Hotel Leaders Warned To Not Shortchange Marketing
Throughout the course of the COVID-19 pandemic, the process of reaching various guest segments has evolved.
Whether it's targeting business travelers, social groups, seniors or families, hotel brands and companies must invest in ways to personalize marketing, simplify approaches and win back travelers who are booking alternative accommodations.
Here are some of the highlights from Hotel News Now's coverage during 2021 about shifts in sales, marketing and revenue strategies, that could carry into 2022.
Effective Marketing Relies on Quality Data Panelists at the 2021 HSMAI Marketing Strategy Conference said hoteliers need to be doing the most to utilize guest data and collect data that reflects how guests behave.
"It's not just demographics, not just purchase history, but also things about how they engage with your product and getting your experience," said Boston Consulting Group Principal Adam Goldberg.
And in an era where marketing budgets have been significantly cut, Boston Consulting Group Managing Director Edward Crouch said better use of first-party data can lead to cost efficiencies.
Marketing Is an Investment, Not an Expense At the same conference, another group of panelists said hotel industry leaders must not shortchange marketing.
"We keep having to explain that marketing isn't an expense; it's an investment. I think that [disconnect] is repeated in every budget," said Caroline MacDonald, group vice president of sales and marketing for Rosewood Hotel Group, noting that owners often think "you're just driving costs and you're not driving value to the degree we really are."
Lisa Checchio, chief marketing officer at Wyndham Hotels & Resorts, said a change she would like to see in the hotel marketing landscape is simplifying it.
"Marketing has gotten so fragmented over the years," she said. "We're watching different streaming services. We're reading different newspapers. We are using different forms of social media. In the past, it may have been we were all tuning into Thursday night must-see TV, and we knew we could hit a certain demo."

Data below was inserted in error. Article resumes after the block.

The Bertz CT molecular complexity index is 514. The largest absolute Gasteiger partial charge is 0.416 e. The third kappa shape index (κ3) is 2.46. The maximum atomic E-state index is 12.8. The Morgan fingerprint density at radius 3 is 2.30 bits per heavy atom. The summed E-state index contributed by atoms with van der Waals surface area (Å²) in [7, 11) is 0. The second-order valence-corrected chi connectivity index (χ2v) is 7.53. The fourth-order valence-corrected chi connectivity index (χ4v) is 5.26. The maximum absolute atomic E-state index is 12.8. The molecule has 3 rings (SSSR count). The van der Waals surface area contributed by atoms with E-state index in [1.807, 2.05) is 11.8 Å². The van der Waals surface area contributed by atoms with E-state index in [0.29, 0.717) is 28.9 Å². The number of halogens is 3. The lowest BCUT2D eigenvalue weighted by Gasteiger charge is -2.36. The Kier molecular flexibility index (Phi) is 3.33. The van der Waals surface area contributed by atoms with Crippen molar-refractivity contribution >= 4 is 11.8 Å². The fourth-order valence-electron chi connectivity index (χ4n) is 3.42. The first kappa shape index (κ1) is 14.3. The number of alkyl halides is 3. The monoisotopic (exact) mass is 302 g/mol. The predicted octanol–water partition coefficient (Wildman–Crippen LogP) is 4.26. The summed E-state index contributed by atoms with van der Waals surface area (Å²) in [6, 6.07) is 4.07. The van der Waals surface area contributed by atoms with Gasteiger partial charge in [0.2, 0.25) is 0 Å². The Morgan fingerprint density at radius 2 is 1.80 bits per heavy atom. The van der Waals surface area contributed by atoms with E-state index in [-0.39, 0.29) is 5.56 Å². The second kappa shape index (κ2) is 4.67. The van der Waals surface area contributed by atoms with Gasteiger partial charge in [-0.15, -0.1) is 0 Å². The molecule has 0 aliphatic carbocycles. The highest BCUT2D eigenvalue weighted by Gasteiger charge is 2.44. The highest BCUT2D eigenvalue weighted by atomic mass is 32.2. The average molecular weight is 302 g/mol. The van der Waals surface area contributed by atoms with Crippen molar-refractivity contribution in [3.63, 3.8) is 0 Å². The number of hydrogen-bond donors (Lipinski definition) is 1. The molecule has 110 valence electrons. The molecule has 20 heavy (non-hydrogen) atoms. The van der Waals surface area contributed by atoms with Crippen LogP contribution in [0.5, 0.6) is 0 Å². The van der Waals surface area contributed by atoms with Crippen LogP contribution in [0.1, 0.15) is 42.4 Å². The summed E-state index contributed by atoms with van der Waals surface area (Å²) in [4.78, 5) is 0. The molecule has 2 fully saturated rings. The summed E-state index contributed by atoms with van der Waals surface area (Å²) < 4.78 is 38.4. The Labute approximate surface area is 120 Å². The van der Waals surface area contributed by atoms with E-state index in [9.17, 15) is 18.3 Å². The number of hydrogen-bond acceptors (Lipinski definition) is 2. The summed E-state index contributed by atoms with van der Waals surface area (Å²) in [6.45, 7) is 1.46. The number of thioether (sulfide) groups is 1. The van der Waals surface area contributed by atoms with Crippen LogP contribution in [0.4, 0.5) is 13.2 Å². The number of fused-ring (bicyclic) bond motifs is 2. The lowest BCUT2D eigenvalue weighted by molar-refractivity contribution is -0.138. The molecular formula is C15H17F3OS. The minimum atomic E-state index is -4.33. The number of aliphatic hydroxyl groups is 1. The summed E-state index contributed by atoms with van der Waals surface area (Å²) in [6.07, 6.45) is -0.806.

Older Consumers Became Ready To Travel When COVID-19 vaccines first became available to certain age groups in the U.S., studies showed readiness to travel was on the rise for older guests as they became among the first to receive the jab.
To help welcome that demographic, hotels created promotions and rolled out discounts.
"With many hotel companies going above and beyond to support and accommodate senior travelers across the board, enhancing cleaning protocols and offering discounted rates have been a great incentive to stimulating business across hotels," said Dorothy Dowling, senior vice president and chief marketing officer for Best Western Hotels & Resorts. "With data showing high positive sentiment among travelers aged 65-plus, seniors will play an integral role in driving higher occupancies and [average daily rates] for hotels across the country."
Now, in 2022, sales and marketing experts are saying multi-generational travel will be a segment to pay attention to.
Hotels Try To Win Back Share From Alternative Accommodations Hotels had to step up their game to entice guests back from Airbnb and other alternative accommodations by way of adding more options to guest programming and unique amenities.
"The personal touch that traditional hotels offer is still unmatched," said Jonathan Webster, vice president of lodging for Geronimo Hospitality Group. "These properties are implementing new, innovative ways to customize guest experiences, including personalized services like private in-room dining options, and in-house entertainment and dining choices conveniently located all in one mixed-use space."
Meeting Planners Are Nervous At the 2021 Hotel Data Conference, the sentiment of the panel titled "Group Preferences Post-Pandemic: and How To Adapt With Them" was that sales strategies for groups has changed.
Dawn Gallagher, chief sales and marketing officer at Fairfax, Virginia-based management company Crescent Hotels & Resorts, said in some cases sales teams haven't fully returned to work.
Tim Rector, vice president of global sales, North America, at Wyndham Hotels & Resorts, said those who are back feel rusty and nervous because of the past few years.
"They need our help to work with them and customize meetings," he said.
Gallagher added meeting planners in the past never had to worry about whether certain amenities, like food and beverage outlets, would be restricted, and that must now be explained to planners by hotel sales teams.